A bench of Justices A K Sikri and N V Ramana said it may remand back the matter to Delhi High Court to decide Kejriwal and other's plea seeking discharge in the case, on merit.
The Supreme Court today said it may set aside an order of Delhi High Court granting exemption from personal appearance to Chief Minister Arvind Kejriwal and others in a defamation case filed by former Union minister Kapil Sibal’s son Amit Sibal.
A bench of Justices A K Sikri and N V Ramana said it may remand back the matter to Delhi High Court to decide Kejriwal and other’s plea seeking discharge in the case, on merit.
“What the High Court has said in its order appears to be wrong. We may set aside the order and remand it back for deciding the plea on merit,” the bench said while posting the matter for further hearing on July 22.
During the brief hearing, senior advocate Jayant Bhushan, appearing for Kejriwal and others, said the matter in any case has to be examined by High Court as the stage of framing of notice has already crossed in the trial court.
He said the High Court has said the application for discharge in the case will be looked by the metropolitan magistrate at the stage of framing of notice but now that stage has also crossed.
Senior advocate Abhishek Manu Singhvi appearing for Amit Sibal alleged that Kejriwal and others are trying to delay the trial in the case by now raising the issue of discharge.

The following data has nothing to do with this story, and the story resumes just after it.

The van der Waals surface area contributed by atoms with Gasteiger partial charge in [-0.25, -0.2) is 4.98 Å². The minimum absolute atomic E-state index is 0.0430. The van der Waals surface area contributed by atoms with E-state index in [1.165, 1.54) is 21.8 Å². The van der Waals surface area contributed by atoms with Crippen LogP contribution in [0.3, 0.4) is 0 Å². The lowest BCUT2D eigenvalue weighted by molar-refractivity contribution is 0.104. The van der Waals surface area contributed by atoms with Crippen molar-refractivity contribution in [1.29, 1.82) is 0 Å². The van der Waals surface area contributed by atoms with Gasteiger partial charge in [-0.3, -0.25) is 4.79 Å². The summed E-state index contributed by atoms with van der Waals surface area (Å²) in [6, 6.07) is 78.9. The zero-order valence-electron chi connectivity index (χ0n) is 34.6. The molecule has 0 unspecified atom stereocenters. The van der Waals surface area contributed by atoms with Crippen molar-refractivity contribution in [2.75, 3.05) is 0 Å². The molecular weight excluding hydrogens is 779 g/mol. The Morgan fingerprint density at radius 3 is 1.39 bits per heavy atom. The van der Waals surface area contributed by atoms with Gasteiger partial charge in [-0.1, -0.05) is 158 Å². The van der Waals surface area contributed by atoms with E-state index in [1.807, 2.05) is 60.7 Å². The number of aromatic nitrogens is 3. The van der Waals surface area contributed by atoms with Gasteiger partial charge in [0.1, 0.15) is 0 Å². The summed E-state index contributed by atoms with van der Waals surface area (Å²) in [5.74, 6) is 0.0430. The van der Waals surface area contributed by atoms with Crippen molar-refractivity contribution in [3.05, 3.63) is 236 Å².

He said that around 24 months have passed, but they had not challenged the order of the High Court for deciding their plea for discharge on merit.
The bench then said that in a complaint case, the question of discharge does not arise and wondered what will be implication if the High Court order is set aside.
The Delhi High Court in its judgement had asked the trial court to consider the pleas of Kejriwal and others including deputy Chief Minister Manish Sisodia, Shazia Ilmi and advocate Prashant Bhishan seeking discharge from the defamation case.
Sibal, who challenged the High Court verdict before the apex court, had earlier vehemently opposed the submission that there was a stay on the trial court proceedings in the case and it be allowed to continue.
Sibal had refuted the submission that the recent apex court judgement, upholding the constitutional validity of 156-year-old penal laws on defamation, had stayed the trial court proceedings for eight weeks in this case also.